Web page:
Fractal trees, although not as well known as other types of fractals, are definitely interesting. If you are familiar with recursion, creating them is easy and intuitive.
In this tutorial, I’ll assume that you already have access to an HTML5 canvas, and its 2D context. If you don’t know how to create and initialize a canvas, I suggest you read my previous tutorial.
Here’s the essence of the algorithm we’ll be using to generate our fractal trees:
Step 1: If a branch is long enough, attach two branches to it: one on the left, and one on the right. Both the new branches should be slightly shorter than their parent branch. Step 2: Repeat Step 1 for both the new branches
We will, of course, start with a long branch, which will serve as the trunk of the tree.
Create a new function called
draw(). It should take four arguments:
It should look like this:
To draw the branches, we’ll be using paths. The paths, however, will always be straight, vertical lines. To be able to draw them at the required angle, we’ll be rotating the canvas itself using the
rotate() method. Of course, we’ll also have to save and restore the state of the canvas at appropriate times.
Once the branch is drawn, we call the
draw() function twice, once for the left branch and once for the right branch.
Here’s the code for doing all that:
At this point, you can add a call to the
draw() function to actually draw the tree.
Note that the first two arguments are where the tree’s trunk should start. The third argument is the length of the trunk, and the last argument is zero because the trunk should be straight.
If you run the above code, you should see a tree that looks like this:
It isn’t very impressive, but our function is working the way it should. All it needs now is a few tweaks!
All branches of a real tree don’t have the same thickness. They tend to get thinner as we go higher. Implementing that is simple. Just add an extra parameter to the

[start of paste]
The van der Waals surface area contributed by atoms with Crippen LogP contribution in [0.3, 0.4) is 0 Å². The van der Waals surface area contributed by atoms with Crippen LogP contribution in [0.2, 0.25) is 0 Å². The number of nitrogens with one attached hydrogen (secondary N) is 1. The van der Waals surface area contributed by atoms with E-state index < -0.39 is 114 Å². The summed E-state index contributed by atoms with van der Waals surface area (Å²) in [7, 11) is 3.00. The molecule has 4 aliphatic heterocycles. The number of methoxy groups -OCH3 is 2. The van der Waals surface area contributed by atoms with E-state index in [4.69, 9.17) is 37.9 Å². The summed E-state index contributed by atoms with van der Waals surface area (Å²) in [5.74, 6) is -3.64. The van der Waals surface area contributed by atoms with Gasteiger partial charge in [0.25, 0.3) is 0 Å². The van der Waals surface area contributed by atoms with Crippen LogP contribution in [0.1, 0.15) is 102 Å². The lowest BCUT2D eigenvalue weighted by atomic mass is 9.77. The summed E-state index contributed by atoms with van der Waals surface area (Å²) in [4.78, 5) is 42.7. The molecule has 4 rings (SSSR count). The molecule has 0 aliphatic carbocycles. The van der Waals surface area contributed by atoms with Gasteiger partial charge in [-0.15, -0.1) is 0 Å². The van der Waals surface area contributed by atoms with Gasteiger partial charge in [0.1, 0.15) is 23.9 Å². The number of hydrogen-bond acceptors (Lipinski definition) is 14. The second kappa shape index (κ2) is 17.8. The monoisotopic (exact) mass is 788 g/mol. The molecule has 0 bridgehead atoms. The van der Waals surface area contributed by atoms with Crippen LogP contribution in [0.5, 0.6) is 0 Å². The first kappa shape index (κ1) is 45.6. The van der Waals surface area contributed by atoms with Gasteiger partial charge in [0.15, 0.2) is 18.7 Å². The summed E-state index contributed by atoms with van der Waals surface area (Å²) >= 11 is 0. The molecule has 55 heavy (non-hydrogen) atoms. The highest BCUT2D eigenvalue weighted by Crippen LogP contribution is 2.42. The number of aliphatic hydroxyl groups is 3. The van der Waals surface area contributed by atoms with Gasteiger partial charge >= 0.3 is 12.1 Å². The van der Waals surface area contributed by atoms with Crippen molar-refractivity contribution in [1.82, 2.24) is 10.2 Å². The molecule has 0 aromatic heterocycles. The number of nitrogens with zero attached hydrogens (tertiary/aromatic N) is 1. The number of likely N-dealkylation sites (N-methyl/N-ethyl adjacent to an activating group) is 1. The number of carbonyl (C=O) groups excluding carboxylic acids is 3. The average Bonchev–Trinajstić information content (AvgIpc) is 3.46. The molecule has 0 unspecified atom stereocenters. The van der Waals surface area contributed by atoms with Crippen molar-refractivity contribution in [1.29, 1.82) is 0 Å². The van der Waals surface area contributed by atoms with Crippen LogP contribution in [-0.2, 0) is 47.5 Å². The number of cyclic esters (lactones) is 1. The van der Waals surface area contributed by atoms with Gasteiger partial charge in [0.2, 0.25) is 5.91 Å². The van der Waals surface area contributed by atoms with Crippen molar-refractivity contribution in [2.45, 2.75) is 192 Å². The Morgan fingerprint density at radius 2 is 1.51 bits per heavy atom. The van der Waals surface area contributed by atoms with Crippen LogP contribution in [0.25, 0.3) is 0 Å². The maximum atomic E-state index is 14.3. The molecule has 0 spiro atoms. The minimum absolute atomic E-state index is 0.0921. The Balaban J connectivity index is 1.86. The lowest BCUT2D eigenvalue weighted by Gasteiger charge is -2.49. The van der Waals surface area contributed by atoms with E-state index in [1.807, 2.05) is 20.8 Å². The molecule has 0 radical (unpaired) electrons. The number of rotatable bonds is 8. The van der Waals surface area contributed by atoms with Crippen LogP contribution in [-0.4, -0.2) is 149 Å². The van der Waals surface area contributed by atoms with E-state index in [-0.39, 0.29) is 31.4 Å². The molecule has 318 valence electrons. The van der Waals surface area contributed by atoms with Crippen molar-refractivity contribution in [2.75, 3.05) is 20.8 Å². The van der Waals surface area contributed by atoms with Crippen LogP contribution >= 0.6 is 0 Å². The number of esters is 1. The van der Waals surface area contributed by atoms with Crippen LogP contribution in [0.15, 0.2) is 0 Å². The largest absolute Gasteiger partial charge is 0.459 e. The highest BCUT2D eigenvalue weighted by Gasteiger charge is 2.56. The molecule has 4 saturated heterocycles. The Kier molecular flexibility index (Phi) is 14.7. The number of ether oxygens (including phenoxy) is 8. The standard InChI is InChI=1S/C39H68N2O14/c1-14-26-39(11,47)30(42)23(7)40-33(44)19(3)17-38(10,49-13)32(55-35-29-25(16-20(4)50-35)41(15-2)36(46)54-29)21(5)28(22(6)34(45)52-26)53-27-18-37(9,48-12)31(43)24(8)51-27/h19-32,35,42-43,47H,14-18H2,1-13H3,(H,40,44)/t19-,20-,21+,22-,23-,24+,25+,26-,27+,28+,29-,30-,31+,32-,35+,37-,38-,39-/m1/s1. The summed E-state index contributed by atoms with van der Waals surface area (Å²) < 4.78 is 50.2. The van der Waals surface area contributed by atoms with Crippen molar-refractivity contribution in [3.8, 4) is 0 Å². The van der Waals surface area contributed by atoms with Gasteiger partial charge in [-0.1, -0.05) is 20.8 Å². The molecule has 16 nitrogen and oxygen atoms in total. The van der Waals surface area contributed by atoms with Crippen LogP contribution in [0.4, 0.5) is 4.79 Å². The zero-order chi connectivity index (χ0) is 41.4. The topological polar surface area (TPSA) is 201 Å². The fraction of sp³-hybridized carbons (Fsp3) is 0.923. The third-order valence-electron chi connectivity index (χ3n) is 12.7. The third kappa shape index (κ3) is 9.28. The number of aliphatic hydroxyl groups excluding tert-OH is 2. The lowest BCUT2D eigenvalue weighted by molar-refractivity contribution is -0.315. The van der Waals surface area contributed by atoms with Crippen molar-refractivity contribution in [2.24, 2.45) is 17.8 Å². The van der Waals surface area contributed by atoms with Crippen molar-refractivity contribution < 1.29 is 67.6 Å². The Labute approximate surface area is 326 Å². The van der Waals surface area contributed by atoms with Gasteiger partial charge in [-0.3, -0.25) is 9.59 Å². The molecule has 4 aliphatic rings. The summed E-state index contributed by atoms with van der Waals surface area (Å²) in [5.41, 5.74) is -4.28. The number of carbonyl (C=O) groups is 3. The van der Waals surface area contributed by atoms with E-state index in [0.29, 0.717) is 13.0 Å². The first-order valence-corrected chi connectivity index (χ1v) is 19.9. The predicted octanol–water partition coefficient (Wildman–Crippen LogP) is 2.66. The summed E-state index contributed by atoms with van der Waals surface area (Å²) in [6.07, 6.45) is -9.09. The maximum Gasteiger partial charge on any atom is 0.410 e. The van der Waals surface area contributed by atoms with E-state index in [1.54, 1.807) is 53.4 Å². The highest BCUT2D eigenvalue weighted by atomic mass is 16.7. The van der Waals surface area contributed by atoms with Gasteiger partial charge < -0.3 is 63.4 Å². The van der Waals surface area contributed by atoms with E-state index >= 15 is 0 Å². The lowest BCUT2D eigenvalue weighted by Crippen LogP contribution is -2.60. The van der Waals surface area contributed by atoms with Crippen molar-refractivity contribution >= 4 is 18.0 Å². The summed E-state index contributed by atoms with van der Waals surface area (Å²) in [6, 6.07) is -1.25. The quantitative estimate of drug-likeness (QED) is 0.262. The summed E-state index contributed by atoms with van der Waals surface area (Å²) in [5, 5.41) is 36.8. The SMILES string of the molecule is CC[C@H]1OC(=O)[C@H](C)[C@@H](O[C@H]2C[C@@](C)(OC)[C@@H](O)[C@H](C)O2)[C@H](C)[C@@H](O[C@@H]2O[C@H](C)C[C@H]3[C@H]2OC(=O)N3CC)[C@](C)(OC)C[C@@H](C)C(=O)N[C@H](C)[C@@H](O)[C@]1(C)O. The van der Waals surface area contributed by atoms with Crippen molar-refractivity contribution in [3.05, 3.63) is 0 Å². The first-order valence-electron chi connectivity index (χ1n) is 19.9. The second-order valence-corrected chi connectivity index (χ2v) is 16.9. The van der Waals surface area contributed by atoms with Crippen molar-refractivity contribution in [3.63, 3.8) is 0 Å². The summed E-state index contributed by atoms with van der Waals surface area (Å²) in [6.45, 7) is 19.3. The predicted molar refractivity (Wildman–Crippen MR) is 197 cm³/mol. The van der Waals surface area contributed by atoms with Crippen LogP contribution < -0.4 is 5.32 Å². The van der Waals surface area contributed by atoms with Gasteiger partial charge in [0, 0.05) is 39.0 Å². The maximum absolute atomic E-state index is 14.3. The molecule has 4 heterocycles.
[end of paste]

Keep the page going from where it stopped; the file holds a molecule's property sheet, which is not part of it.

draw() function called branchWidth. And then, every time you call the
draw() function, decrement the
branchWidth by a small value, like so:
To actually change the thickness, at the beginning of the
draw() function, use the
lineWidth attribute of the context.
With an initial thickness of 10, here’s what the tree looks like:
Adding color is simple. Just add the following lines right after you initialize your 2D drawing context.
Yeah, feel free to use brown for the trunk if you want to. My tree shall have a dark green trunk.
Adding leaves is a little tricky. For now, let’s use the
fill() methods to create slices of a circle that look like leaves. You must, of course, create the leaves only when the branch cannot branch further.
Additionally, let’s increment the angle every time a new branch is drawn. To do so, change the calls to the
draw() function to look like this:
And now, the tree should look like this:
Let’s make our tree more realistic by adding shadows! Doing so is easy: just use the
shadowColor attributes of the context.
The tree will now look like this:
All our branches are too straight. As a result, our tree looks too stiff and unnatural. Fortunately, the Canvas API allows us to create bezier curves. If you want to, you can replace the call to the
lineTo() method in your code, with calls to the
bezierCurveTo() method. Here’s how:
After changing the minimum length to 5 instead of 10, you will have a rather natural looking “tree” (do you think calling it a plant would be more appropriate?):
If you found anything confusing, please leave a comment.
Beware that the fractal tree generation code can take a few seconds to run. Your browser might complain that it’s taking too long, but let it run to completion.